Key Text: Psalm 27:3-4
Reading these two verses of the psalm, should leave us with a sense of encouragement. Because what life can be lived without ever encountering the threats and fears that are common to us all. These words of David can encourage us that to place our trust in God alone, is the sure and certain way of facing those challenges when they come.
Whether the pain of bereavement, the hurt of betrayal, the breaking of relationship, the struggles of finance, the anxiety of uncertainties, challenges of sickness, the doubts of self-worth, the emptiness of life, the dread of suffering, the fear of rejection, the draining of disappointment whatever it is they will come – not IF they come.
James 1:2-4 Count it all joy, my brothers, when you meet trials of various kinds, for you know that the testing of your faith produces steadfastness. And let steadfastness have its full effect, that you may be perfect and complete, lacking in nothing.
Life is sometimes messy and we cannot avoid the trials, tests and threats of daily living. But these words should encourage us to know that whilst we cannot choose what happens to us and in our lives we can however, choose how we respond.
v.2 Though an army encamp against me, my heart will not fear; though a battle arise against me, yet I will be confident.
Our ability to respond and think differently is only possible because we have previously chosen to dig a new well in Christ Jesus, from which we can draw from. In the same way that we do not prepare for battle in times of war but in times of peace.
David understood that it wasn’t a matter of running into the presence of God when he needed help but instead cultivated a lifestyle of remaining in His presence. Not knowing when the enemy might strike, David chose to anchor himself in God, in both the good and bad times. An anchor doesn’t just hold us in a hurricane, it will hold us in a harbour. Because David understood this about the nature of God, he was able to be confident.
v.5 we find these three words Dwell, Gaze and Inquire
Have you ever been completely captivated by someone or something? Perhaps it was a breathtaking sunset or newborn baby that caught our attention.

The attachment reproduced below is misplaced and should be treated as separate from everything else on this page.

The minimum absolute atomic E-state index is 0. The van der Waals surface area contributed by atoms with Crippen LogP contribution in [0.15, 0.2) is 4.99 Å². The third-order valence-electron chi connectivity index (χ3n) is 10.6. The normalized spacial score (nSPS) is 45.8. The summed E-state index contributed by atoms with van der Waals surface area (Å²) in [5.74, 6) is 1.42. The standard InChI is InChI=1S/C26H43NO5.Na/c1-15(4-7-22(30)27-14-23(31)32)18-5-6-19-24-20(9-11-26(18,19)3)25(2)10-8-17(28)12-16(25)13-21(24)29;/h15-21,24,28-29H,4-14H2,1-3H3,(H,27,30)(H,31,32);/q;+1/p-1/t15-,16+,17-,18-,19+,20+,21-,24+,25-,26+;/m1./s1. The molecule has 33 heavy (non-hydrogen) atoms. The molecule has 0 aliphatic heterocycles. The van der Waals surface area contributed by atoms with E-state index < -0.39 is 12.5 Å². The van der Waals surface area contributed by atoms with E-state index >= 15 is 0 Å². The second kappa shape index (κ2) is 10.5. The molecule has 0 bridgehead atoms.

What did we do? Did we glance for a moment, or did we become so hooked or captivated by the vision that we stopped, turned and looked ‘full-on’ into the face of the exquisite sight? David was captivated when he wrote these words in Psalm 27:4
One thing have I asked of the Lord, that will I seek after: that I may dwell in the house of the Lord all the days of my life, to gaze upon the beauty of the Lord and to inquire in his temple.
The word ‘Gaze’ is from the Hebrew, means to see, perceive, to contemplate with pleasure, look, behold.
This idea of gazing or beholding requires more than a passing casual glance; it is purposeful contemplation of something so magnificent that we just can’t take our eyes off of it. We drink in the sight and as we do, we find a delight in its presence.
To gaze on the beauty of the Lord is to look, with full attention, into the face of Jesus in all of His glory. To gaze upon the beauty of the Lord is to literally ‘see into the favour’ Not just simply the outward beauty of the sanctuary and its worship but to see the grace, kindness, goodness, mercy, love of Jehovah to His guests. Because we are the guests of God because it is He who invites us to stand in the temple in His presence. We have no right or entitlement to be there, except that Jesus has made it possible.
When we think of gazing on the beauty of the Lord, Mary of Bethany gives us two great illustrations of what this means.
Take a moment and read Isaiah 53:1-6.
In the spender of His beautiful sacrifice for us, we can be confident.